Hokey? Perhaps. But we took it very, very seriously. In its way, this show was sneakily seditious and laid some profoundly important groundwork. “Truth, justice and the American way” was a ringing, poetically powerful phrase. We were inculcated with it at the beginning of every show, every week. Then we’d watch Superman go after not just bank robbers and gangsters, but very often corrupt authority figures—politicians, police chiefs and the like. We learned that those in positions of power were not always serving our best interests, and we learned that the powers that be did not necessarily own the patent on the “American way,” and that “truth” and “justice” were not relative, but absolutes, and that both required constant vigilance, because inevitably they’d be misused and usurped. We learned to question authority. Superman was ours.
Rumors swirled around the 1959 death of George Reeves. He had an affecting sincerity about his depiction of Superman, which no doubt fed the urban legend that he’d become delusional, believed he could fly, and jumped off a tall building. In fact he was shot to death in his bedroom after a drunken party at his Hollywood house. It’s been called a suicide, but there was a messy, tangled love web that included Reeves’ jealous fiancée and the wife of a gangsterish studio head. There were forensic reports involving powder burns and bullet trajectories which, if true, pretty much rule out suicide. Probably he was murdered. Luckily for his juvenile fans, it happened two years after the series ended, so Superman himself was not tarnished or sullied for us. In the meantime, we’d switched our attention to the DC comics Man of Steel and his far more complex and multi-dimensional world, and he is truly another story. Stay tuned for that.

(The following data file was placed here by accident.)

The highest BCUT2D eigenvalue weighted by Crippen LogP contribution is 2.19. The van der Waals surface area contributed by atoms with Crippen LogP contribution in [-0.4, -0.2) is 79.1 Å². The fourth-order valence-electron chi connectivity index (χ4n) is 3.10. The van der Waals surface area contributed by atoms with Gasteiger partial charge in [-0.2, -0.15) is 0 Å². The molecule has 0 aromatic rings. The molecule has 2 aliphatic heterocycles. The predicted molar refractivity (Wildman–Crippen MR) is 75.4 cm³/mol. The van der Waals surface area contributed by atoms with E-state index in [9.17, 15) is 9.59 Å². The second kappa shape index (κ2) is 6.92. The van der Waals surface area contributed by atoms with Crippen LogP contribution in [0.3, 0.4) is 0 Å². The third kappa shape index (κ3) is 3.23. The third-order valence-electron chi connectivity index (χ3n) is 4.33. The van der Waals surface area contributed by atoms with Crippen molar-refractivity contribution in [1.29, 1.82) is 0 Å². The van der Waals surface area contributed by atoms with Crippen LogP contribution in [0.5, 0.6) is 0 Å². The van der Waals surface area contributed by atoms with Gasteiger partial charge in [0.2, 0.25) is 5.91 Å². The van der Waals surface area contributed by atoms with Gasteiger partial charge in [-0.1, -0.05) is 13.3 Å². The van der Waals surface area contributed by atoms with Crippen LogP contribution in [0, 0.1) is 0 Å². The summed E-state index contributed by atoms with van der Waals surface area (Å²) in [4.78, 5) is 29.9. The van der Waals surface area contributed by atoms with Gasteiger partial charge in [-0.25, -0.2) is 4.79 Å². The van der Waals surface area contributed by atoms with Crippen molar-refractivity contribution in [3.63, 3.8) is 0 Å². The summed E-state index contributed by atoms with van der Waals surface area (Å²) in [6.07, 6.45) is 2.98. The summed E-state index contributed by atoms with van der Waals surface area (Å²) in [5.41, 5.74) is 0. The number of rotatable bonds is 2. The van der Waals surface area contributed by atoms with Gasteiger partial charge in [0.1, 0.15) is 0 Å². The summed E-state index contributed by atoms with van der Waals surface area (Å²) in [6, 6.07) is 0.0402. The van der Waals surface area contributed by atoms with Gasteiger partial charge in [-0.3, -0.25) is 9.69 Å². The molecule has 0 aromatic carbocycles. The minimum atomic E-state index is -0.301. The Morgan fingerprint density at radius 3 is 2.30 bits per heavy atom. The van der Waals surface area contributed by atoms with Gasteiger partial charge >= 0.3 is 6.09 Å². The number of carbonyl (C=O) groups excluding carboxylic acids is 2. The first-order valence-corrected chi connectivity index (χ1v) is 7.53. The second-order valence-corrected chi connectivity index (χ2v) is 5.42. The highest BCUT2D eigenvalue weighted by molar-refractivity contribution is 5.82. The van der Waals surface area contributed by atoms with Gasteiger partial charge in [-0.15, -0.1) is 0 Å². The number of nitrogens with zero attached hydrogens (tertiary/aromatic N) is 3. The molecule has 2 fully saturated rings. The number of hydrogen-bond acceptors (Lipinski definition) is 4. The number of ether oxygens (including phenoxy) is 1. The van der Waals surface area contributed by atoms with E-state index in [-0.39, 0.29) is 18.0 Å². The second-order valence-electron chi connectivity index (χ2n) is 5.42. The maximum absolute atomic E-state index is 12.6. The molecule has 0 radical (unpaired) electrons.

Eleanor Thanks for your trip down memory lane. I remember the TV shows you write about. I’m not a boomer and am uncertain what generation you belong to. I watched The Lone Ranger in Jamaica in the West Indies with an audience of Jamaicans and they all laughed. The show was comedy to them and I laughed too. The Lone Ranger and Tonto were/are ridiculous figures. I had a similar experience in Belgium where the Belgian audience was watching The Terminator with Schwarzenegger and laughing all the way through the film. I wish I could agree that The Lone Ranger and Gunsmoke were subversive as you suggest. I think they romanticized men with guns. Edward R. Murrow’s TV shows on Senator McCarthy were subversive. I think that Minnow was spot on when he called TV a “vast wasteland.” It’s not for nothing that it was called “The Idiot Box.” I did have a favorite TV show – Kukla, Fran and Ollie which was satire and completely ad lib. There was no script and so it went against the grain in terms of form as well as content. James Thurber said of Tillstrom who created the show that he was “helping to save the sanity of the nation and to improve if not even to reinvent the quality of television.” The only aspect of the Lone Ranger that I liked was his mask. He was a rip off of Zorro, who first appeared in 1919.